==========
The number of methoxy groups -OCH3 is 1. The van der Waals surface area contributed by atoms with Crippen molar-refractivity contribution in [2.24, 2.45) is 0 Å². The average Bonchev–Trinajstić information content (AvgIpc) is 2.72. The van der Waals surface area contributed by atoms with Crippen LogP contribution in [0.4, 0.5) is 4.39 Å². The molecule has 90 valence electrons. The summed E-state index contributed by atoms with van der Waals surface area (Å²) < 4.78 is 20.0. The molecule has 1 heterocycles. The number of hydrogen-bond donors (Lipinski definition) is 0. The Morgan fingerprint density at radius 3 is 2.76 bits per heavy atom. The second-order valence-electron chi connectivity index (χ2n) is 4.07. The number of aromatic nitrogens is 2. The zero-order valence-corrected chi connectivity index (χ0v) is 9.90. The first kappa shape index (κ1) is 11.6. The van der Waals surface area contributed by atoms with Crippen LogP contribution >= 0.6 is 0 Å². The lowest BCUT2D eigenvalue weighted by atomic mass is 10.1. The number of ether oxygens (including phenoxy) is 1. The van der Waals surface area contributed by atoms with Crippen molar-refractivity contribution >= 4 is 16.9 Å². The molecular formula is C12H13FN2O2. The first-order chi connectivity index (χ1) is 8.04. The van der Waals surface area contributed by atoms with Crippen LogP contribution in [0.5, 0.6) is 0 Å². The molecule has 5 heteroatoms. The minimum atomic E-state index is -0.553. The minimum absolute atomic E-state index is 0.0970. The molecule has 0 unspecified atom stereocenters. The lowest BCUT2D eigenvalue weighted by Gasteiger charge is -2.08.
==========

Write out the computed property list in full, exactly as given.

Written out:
The number of methoxy groups -OCH3 is 1. The van der Waals surface area contributed by atoms with Crippen molar-refractivity contribution in [2.24, 2.45) is 0 Å². The average Bonchev–Trinajstić information content (AvgIpc) is 2.72. The van der Waals surface area contributed by atoms with Crippen LogP contribution in [0.4, 0.5) is 4.39 Å². The molecule has 90 valence electrons. The summed E-state index contributed by atoms with van der Waals surface area (Å²) < 4.78 is 20.0. The molecule has 1 heterocycles. The number of hydrogen-bond donors (Lipinski definition) is 0. The Morgan fingerprint density at radius 3 is 2.76 bits per heavy atom. The second-order valence-electron chi connectivity index (χ2n) is 4.07. The number of aromatic nitrogens is 2. The zero-order valence-corrected chi connectivity index (χ0v) is 9.90. The first kappa shape index (κ1) is 11.6. The van der Waals surface area contributed by atoms with Crippen LogP contribution >= 0.6 is 0 Å². The lowest BCUT2D eigenvalue weighted by atomic mass is 10.1. The number of ether oxygens (including phenoxy) is 1. The van der Waals surface area contributed by atoms with Crippen molar-refractivity contribution >= 4 is 16.9 Å². The molecular formula is C12H13FN2O2. The first-order chi connectivity index (χ1) is 8.04. The van der Waals surface area contributed by atoms with Crippen LogP contribution in [0.5, 0.6) is 0 Å². The molecule has 5 heteroatoms. The minimum atomic E-state index is -0.553. The minimum absolute atomic E-state index is 0.0970. The molecule has 0 unspecified atom stereocenters. The lowest BCUT2D eigenvalue weighted by Gasteiger charge is -2.08.